The story has important lessons, lessons about how America grows and prospers. This election year, these lessons could not be more timely. The question today is not, can America compete in the global economy. I know and you know that we can. The question is how: How do we stay number one? How do we create jobs for every American and create opportunities for our kids, our children, and our families?
Some people say, ``Well, let the Government do it. Let the Government get in there.'' But Government does not create jobs; people do. Government does not provide opportunity; hard work does. Look around. This company, this industry was not built by some industrial planning congressional subcommittee in Washington, DC. It was born and built right here in Dalton, where the men and women take the risks and reap the rewards.
That's a lesson we shouldn't forget even given the hue and cry of this election year. When you get down to it, leadership is about trust. Trust runs both ways. You need a leader who you can trust, but you also need a leader who trusts in the American people, trusts you and not the Government to make the important decisions about your lives.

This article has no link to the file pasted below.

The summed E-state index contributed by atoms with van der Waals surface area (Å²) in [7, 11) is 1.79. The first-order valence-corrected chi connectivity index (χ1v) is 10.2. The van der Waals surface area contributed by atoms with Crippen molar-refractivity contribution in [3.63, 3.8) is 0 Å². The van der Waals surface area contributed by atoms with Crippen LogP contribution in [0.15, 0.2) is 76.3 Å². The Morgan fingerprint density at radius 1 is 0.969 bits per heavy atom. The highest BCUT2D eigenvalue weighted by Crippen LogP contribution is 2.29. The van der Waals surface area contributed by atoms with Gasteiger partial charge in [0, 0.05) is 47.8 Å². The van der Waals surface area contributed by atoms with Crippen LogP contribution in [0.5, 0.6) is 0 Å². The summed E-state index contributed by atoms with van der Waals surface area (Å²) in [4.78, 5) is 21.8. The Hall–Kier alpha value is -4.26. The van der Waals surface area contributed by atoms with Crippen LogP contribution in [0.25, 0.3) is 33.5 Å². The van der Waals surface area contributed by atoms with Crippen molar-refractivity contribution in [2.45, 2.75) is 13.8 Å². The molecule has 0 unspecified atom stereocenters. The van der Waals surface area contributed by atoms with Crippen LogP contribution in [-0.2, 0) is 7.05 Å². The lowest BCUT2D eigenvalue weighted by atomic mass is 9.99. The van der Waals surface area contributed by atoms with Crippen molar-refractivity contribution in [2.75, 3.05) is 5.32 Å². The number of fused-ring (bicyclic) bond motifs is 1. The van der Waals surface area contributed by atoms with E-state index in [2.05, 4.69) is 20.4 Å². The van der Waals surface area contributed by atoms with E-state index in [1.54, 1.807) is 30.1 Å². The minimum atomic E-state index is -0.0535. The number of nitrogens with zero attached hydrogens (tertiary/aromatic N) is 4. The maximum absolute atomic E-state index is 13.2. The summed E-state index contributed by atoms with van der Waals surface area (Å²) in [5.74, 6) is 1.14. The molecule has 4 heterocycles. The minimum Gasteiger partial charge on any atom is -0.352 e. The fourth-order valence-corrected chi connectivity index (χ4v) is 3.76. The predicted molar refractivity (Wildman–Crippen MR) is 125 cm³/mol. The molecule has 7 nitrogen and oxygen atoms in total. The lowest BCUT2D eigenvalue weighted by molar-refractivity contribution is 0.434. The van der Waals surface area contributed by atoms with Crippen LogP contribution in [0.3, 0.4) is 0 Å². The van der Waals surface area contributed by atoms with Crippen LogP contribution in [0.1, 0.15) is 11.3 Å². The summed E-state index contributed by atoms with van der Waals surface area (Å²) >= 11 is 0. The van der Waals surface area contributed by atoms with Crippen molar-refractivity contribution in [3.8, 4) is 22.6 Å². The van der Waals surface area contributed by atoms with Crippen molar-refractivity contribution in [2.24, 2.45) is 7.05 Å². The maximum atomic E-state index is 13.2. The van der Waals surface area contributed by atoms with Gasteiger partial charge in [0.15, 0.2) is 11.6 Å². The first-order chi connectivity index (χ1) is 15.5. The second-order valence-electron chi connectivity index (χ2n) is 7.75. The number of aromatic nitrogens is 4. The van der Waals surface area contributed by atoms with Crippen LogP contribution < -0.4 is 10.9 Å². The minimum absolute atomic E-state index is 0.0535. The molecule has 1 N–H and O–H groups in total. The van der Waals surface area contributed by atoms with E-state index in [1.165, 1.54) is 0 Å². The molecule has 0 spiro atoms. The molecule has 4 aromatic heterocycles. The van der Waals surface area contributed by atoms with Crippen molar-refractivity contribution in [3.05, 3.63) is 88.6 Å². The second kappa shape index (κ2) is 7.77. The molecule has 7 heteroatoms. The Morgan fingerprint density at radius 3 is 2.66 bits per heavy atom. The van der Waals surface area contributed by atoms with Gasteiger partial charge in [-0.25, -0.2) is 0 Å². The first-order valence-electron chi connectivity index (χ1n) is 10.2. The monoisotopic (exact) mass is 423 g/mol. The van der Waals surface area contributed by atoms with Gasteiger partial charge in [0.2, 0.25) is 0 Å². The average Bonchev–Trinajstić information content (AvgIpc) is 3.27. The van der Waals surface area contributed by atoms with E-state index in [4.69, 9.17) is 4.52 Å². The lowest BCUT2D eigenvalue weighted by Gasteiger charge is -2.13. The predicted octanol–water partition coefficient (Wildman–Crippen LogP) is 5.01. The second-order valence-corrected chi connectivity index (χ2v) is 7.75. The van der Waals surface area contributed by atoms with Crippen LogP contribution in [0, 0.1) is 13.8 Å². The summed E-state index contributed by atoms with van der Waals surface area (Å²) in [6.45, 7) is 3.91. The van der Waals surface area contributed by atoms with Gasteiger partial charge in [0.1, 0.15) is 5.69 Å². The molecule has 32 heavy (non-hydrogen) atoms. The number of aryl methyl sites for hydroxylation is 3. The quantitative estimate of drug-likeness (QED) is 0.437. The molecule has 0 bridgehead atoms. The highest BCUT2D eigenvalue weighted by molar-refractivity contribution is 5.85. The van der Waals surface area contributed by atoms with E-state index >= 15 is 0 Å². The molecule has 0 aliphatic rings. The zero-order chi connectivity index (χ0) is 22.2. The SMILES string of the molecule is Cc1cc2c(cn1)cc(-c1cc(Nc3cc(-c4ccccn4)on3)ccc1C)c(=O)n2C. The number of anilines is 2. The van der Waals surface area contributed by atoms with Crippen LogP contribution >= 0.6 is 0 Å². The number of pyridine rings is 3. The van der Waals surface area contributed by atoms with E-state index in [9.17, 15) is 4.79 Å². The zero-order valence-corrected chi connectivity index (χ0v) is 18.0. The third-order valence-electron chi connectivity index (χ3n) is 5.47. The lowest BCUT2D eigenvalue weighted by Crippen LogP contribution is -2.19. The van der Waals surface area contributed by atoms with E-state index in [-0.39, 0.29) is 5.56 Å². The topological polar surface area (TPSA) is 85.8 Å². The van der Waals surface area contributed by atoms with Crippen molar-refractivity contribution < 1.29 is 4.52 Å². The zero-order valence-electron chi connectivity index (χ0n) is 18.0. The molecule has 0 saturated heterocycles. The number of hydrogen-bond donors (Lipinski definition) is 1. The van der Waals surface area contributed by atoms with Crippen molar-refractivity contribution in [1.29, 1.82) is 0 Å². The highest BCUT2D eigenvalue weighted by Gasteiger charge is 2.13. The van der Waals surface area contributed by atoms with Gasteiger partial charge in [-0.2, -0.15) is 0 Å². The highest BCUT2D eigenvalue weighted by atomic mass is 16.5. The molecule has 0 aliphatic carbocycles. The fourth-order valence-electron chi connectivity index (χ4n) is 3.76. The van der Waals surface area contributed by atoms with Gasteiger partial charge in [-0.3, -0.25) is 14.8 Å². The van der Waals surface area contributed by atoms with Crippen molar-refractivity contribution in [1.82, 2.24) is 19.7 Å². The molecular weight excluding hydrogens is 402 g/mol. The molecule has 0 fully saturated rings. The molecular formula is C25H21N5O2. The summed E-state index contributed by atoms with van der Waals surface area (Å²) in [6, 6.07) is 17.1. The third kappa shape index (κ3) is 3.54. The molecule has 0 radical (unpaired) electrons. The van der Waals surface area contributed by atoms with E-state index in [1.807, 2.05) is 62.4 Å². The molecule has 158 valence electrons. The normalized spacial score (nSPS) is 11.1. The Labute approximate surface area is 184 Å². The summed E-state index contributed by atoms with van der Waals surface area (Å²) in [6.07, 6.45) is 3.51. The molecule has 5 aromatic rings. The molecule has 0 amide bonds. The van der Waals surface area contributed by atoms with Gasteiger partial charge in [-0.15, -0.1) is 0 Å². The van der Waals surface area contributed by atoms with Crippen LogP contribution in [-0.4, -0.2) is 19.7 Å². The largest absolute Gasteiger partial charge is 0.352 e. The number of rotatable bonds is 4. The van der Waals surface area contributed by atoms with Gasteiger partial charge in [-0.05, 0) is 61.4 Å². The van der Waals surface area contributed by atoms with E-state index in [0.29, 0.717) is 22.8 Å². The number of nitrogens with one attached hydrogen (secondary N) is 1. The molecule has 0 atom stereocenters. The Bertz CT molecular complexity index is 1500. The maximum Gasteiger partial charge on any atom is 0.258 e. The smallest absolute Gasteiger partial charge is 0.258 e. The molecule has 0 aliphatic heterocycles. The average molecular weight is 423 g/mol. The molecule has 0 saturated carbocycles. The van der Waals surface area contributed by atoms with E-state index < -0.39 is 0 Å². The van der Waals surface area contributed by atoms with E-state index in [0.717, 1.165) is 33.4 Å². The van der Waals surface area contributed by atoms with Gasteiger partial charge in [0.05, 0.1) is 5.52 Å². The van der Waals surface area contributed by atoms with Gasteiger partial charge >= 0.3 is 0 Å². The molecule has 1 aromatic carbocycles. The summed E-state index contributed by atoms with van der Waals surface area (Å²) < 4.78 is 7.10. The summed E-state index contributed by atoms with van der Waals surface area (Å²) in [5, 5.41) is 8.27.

When you forget about this kind of trust, trusting people, you get some crazy ideas. I'll give you an example. These days the other side is pushing an idea that the way to fix this economy is to raise taxes by 0 billion. And at least half of that will fall on family farmers and small businesses. They call that change. I guess it makes sense because if the other side get in power, change is all you'll have left in your pocket. [Laughter]
Here's another crazy idea that's being pushed. They think they can fix health care by slapping you with at least a 7-percent payroll tax to finance a Government takeover scheme. Well, we'll have a health care system with the efficiency of the motor vehicles if we do that, the motor vehicles division, and also the KGB, the same compassion. As long as I am President, I am not going to let our medical system be socialized or nationalized. We have a plan that will provide insurance to all, those who need it, those who cannot afford it, and will protect the basic quality of American health care.